What Causes Dry Mouth?
Known medically as xerostomia, dry mouth occurs when a person does not produce enough saliva. It is a common issue that may affect persons of virtually all ages and is a symptom of a condition in some cases.
Saliva is the fluid that the mouth produces to keep itself and the teeth healthy. Your mouth becomes dry or feels sticky when its levels are low. However, that is probably the least of your worries if you experience such; there are more serious complications that may follow if not treated.
Some of the common symptoms that you may observe with dry mouth include:
- Bad breath
- Dryness in your nose
- Dry feeling in your throat
- Difficulty speaking, chewing, or swallowing
- Increased thirst
- Taste disorders
- Tingling or burning sensation in the mouth, particularly on the tongue
- Mouth sores and/or cracked lips
Find out what dry mouth can be a sign of, plus what you can do about it.
What Causes You to Have Dry Mouth
This problem usually results when anything interferes with the ability of the salivary glands to produce enough saliva. The following are some of the common factors that may cause this to happen.
These are probably the leading single factor that causes people to have dry mouth. The phenomenon is a side effect of many drugs that people often take. You may notice this being indicated for some medications that you use.
Among the medicines (both OTC and prescription) that can produce this side effect are those used to treat:
- Nasal congestion
- Anxiety and depression
- Urinary incontinence
- Psychotic disorders
- High blood pressure
- Chronic obstructive pulmonary disorder
- Parkinson’s disease
The use of sedatives and muscle relaxants can produce dry mouth as a side effect as well.
If you are experiencing dry mouth, it might be a sign of a medical condition in some cases. You may find that somewhat surprising in that it is often seen as something to not worry much about.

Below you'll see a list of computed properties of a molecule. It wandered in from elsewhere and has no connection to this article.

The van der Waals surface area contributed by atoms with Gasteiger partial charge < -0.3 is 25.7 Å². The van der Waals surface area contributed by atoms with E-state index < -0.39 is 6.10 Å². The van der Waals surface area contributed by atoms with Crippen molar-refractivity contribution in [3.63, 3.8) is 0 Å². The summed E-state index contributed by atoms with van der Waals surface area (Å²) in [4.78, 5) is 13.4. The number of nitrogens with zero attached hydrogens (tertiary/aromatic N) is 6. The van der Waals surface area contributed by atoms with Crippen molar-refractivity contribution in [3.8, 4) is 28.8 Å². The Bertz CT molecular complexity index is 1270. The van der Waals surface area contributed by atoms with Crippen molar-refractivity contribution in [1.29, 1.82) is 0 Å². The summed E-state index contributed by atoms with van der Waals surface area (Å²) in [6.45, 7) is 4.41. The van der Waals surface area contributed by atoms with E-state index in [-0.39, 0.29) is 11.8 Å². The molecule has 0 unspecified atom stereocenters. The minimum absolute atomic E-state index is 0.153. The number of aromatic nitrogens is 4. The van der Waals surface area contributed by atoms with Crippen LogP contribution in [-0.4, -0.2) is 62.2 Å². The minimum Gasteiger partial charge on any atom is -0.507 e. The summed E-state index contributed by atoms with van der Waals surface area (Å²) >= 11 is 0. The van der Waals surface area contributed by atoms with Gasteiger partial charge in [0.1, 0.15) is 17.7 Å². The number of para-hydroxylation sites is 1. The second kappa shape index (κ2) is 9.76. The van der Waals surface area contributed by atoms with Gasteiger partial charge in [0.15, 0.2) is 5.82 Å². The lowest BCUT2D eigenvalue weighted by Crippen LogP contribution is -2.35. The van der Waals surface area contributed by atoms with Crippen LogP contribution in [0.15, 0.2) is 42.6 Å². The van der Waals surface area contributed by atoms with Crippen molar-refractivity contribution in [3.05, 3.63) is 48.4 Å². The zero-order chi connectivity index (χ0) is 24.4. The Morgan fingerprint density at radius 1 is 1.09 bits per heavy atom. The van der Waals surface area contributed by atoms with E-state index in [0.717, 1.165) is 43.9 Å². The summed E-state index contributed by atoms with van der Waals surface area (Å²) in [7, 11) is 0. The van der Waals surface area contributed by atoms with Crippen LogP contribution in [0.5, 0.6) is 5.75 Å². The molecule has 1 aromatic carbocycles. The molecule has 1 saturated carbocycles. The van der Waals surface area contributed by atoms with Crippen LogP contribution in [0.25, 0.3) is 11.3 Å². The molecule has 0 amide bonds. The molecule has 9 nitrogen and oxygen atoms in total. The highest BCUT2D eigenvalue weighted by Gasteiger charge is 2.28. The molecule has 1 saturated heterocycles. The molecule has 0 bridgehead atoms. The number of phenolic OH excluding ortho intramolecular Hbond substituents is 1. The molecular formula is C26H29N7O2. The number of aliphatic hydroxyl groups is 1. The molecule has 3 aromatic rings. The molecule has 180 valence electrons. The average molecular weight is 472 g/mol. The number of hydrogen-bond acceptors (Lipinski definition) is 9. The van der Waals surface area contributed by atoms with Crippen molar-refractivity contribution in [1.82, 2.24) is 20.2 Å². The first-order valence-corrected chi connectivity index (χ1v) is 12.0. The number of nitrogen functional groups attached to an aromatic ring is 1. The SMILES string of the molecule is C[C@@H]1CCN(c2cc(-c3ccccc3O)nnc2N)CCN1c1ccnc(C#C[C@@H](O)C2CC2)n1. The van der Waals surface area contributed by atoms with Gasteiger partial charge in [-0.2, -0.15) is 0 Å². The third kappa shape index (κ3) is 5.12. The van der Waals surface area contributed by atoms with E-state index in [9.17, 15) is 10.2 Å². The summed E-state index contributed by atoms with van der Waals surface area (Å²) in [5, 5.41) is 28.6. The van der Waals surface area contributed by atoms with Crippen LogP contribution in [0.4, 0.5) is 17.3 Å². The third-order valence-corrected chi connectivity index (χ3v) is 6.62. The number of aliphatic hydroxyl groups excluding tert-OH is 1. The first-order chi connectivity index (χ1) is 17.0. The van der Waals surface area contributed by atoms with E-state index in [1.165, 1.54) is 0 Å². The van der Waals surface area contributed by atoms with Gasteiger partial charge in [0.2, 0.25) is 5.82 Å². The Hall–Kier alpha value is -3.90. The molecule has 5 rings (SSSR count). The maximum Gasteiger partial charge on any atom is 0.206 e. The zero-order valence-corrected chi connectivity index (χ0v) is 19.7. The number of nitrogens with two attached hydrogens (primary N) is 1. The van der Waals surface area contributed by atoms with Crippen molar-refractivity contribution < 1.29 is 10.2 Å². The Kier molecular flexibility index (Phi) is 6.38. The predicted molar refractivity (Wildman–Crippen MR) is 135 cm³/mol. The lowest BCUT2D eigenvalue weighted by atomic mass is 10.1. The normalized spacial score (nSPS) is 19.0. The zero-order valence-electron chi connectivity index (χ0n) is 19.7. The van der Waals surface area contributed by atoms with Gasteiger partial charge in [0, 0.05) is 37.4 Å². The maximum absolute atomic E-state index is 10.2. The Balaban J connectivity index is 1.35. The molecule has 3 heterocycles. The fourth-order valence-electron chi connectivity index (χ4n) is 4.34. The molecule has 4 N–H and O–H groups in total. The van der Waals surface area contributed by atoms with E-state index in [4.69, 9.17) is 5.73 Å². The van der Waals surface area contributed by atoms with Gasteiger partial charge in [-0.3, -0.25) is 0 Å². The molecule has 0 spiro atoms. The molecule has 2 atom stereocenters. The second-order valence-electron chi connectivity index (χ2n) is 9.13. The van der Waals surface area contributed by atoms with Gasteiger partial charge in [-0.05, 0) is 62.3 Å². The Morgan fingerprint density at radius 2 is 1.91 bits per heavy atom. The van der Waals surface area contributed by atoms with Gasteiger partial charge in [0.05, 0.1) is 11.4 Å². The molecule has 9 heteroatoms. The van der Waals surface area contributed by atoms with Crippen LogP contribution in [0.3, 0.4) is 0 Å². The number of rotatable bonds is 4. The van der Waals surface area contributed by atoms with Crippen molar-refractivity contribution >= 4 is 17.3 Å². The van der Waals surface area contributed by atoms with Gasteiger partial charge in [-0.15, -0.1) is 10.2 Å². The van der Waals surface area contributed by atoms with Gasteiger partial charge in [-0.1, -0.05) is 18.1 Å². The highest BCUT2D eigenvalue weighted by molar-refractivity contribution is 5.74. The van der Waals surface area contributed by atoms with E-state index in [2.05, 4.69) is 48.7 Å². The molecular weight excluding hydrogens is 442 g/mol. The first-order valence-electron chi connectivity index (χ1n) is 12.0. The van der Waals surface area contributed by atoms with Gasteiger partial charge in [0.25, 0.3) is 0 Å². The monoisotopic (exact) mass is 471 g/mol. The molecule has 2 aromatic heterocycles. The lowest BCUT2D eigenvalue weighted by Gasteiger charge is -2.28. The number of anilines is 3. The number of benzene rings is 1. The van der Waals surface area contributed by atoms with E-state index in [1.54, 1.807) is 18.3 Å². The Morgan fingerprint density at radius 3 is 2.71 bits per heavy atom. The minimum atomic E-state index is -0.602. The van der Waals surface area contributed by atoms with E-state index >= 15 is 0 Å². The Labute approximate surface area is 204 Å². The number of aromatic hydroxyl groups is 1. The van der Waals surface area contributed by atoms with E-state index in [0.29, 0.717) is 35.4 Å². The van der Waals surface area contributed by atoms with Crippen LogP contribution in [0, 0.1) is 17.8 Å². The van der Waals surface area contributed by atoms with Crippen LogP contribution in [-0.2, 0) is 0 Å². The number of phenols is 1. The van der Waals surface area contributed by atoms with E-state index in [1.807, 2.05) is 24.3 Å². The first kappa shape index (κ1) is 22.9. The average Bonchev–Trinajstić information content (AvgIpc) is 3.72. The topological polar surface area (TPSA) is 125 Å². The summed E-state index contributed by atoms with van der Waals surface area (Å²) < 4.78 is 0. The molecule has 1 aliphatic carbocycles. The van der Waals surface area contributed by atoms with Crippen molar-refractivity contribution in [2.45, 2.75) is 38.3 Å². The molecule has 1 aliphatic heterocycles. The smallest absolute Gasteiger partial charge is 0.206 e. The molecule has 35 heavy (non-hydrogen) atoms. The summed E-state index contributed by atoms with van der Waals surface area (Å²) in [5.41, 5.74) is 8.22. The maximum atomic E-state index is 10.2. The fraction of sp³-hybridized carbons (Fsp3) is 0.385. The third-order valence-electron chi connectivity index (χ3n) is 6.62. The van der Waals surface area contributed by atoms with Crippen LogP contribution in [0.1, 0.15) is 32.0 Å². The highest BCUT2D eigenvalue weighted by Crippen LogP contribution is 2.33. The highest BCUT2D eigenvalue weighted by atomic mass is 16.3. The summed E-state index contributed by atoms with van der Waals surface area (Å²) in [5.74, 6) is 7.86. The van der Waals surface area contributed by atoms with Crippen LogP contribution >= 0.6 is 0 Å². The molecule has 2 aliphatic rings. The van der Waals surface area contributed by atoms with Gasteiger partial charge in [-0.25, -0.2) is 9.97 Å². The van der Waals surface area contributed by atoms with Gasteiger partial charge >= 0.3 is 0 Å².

However, the medical conditions that it could point to include Sjogren’s syndrome. This is an autoimmune condition that involves the body attacking the glands responsible for moisture production. You may suspect this disorder more if you are a woman that has lived through menopause.
Other health conditions that may produce dry mouth as a symptom include:
- Diabetes facts
- Thrush or yeast infection
- Rheumatoid arthritis
- Parkinson’s disease
- Cystic fibrosis
- Alzheimer’s disease
Breathing through your mouth, such as when you have nasal congestion, may also reduce the saliva in your mouth. Snoring could lead to the same effect as well.
Certain medical treatments can impede having an adequate level of saliva in your mouth. Radiation therapy, for example, can cause this – in particular, the type that is done for head and neck cancer. This treatment may bring about temporary or permanent damage to salivary glands, thereby causing a considerable reduction in saliva production.
Similarly, chemotherapy drugs for the treatment of cancer can have dry mouth as a side effect. These could alter saliva production and change the makeup of the fluid. These issues may resolve, however, once you stop your treatment.